Safety Moment: Being Prepared for Winter Safety

BS Klondike 6

Winter can mean exciting activities such as skiing and snow shoeing. Scouts can be very enthusiastic about the adventures of winter camping. Winter activities can also mean bright stars and thoughtful conversations. However, a safe and successful winter activity requires an even greater level of preparation than a similar activity in warmer weather. Winter activities are unforgiving and any misstep can be magnified by cold weather conditions. Here are some important tips to keep in mind when planning a winter campout or activity.

Two deep leadership is critical. Remember that two-deep leadership is even more important in winter activities, when you might find yourself “two feet deep” in snow. If someone gets lost in the winter, the chances of survival drop dramatically. Leaders need to know where the boys are and what they are doing at all times. This can only be accomplished when there is an adequate number of leaders to supervise the Scouts who are participating.

Everything takes longer to do in the winter. From cooking an egg to hiking a trail, freezing temperatures slow things down. Plan for the additional time. Also keep in mind that there is less sunlight in the winter and the days will be shorter. Allow adequate time for travel, setting up camp, and cooking meals, remembering that there are fewer daylight hours and tasks may take longer in cold weather.

Activity planning is a must. The boys must be kept active to keep them warm, but just as importantly to keep them busy. Boredom can set in quickly when it is dark. So prepare plenty of activities to keep the Scouts engaged. Then create a back-up plan… and maybe a back-up plan to your back-up plan.

Be sure someone knows your itinerary. Where will you be? When will you get there? When will you return? Which emergency personnel should be notified if you do not return on schedule? After you have carefully planned the details of your activity, be sure someone knows your plan. Leave a detailed itinerary behind with a responsible person who is not attending the activity.

Winter can be one of the most exciting times to be outdoors. Cold weather camping, when warmed by good companions and dedicated leaders, can create a memorable learning environment as well as opening the heart to feel the glow of the Spirit. A winter activity requires a significant amount of preparation but the result can be a meaningful experience for everyone involved.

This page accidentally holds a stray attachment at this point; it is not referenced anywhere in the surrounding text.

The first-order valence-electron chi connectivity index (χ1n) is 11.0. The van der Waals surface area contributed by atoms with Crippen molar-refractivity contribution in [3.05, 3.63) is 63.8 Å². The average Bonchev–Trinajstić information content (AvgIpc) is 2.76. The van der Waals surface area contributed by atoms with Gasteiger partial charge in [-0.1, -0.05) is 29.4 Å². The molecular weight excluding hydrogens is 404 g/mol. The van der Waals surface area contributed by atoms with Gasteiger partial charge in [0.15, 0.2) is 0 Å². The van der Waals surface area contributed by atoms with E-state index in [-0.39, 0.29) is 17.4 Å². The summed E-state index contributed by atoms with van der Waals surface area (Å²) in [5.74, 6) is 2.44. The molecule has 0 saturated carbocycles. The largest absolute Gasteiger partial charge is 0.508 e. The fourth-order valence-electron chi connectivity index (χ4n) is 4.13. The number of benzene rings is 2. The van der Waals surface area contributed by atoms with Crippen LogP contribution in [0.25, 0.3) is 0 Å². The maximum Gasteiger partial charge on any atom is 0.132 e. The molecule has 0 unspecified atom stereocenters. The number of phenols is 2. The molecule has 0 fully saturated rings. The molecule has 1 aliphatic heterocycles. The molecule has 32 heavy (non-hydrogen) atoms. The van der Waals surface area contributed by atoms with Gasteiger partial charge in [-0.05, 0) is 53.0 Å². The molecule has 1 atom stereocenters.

BS Klondike 2

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  1. Marla Thomas says:

    Unexpectedly, I just earned the POLAR BEAR AWARD by camping in freezing (about 26°) weather at spring Wood Badge. I am in Central Texas and there was no snow; but, there were ice problems. Every region has its own safety issues in cold weather. Snow avalanches can be a huge concern in mountainous areas. Yes. It can be fun in the winter and a lot of lessons can be learned. This is a perfect time to actually introduce “Guide to Safe Scouting” and actually have the young men, parents & leaders read of the possible hazards. For most people they will be teachable and go to the effort of reading the appropriate sections because they do realize there are some dangers in freezing weather. Where there is snow or ice there is freezing weather or very low temperatures. (Making sure everyone has a sleeping bag designed for low temperatures is often overlooked. Also, there should always be a ground cover for under the tent no matter what the temperature.) At Wood Badge I learned how to put boiling water in a HDPE (hard plastic) water bottle which has a good sealing lid and then put it in a zip locked sealable plastic bag and then into a sock. By putting that in the bottom of my sleeping bag my feet were warm all night. (It would just be terrible if the water leaked somehow in the night though.) I trusted the retired fireman/paramedic scouter who suggested we do it.

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